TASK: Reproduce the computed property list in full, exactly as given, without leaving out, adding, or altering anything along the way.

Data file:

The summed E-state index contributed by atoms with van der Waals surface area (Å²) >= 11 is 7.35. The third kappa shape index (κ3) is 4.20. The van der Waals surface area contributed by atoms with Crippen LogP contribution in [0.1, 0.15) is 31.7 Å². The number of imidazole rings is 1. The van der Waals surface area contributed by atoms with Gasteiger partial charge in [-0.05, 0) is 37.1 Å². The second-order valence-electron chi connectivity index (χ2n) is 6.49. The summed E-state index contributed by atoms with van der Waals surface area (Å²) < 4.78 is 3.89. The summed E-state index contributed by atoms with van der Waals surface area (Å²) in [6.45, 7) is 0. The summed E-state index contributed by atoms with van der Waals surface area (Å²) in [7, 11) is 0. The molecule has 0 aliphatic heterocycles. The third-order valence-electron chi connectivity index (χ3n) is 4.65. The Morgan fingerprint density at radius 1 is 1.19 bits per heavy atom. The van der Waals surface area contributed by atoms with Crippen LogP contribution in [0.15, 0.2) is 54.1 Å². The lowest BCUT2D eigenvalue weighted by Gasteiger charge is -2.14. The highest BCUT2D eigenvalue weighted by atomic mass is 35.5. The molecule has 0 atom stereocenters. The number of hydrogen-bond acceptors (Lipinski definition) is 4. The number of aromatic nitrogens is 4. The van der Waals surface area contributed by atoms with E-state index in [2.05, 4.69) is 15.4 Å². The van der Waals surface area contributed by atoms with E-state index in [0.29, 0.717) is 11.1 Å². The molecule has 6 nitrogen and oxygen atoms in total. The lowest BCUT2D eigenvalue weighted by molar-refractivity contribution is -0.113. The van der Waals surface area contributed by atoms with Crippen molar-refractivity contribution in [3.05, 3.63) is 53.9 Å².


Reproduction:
The summed E-state index contributed by atoms with van der Waals surface area (Å²) >= 11 is 7.35. The third kappa shape index (κ3) is 4.20. The van der Waals surface area contributed by atoms with Crippen LogP contribution in [0.1, 0.15) is 31.7 Å². The number of imidazole rings is 1. The van der Waals surface area contributed by atoms with Gasteiger partial charge in [-0.05, 0) is 37.1 Å². The second-order valence-electron chi connectivity index (χ2n) is 6.49. The summed E-state index contributed by atoms with van der Waals surface area (Å²) < 4.78 is 3.89. The summed E-state index contributed by atoms with van der Waals surface area (Å²) in [6.45, 7) is 0. The summed E-state index contributed by atoms with van der Waals surface area (Å²) in [7, 11) is 0. The molecule has 0 aliphatic heterocycles. The third-order valence-electron chi connectivity index (χ3n) is 4.65. The Morgan fingerprint density at radius 1 is 1.19 bits per heavy atom. The van der Waals surface area contributed by atoms with Crippen LogP contribution in [0.15, 0.2) is 54.1 Å². The lowest BCUT2D eigenvalue weighted by Gasteiger charge is -2.14. The highest BCUT2D eigenvalue weighted by atomic mass is 35.5. The molecule has 0 atom stereocenters. The number of hydrogen-bond acceptors (Lipinski definition) is 4. The number of aromatic nitrogens is 4. The van der Waals surface area contributed by atoms with E-state index in [2.05, 4.69) is 15.4 Å². The van der Waals surface area contributed by atoms with E-state index in [0.29, 0.717) is 11.1 Å². The molecule has 6 nitrogen and oxygen atoms in total. The lowest BCUT2D eigenvalue weighted by molar-refractivity contribution is -0.113. The van der Waals surface area contributed by atoms with Crippen molar-refractivity contribution in [3.05, 3.63) is 53.9 Å².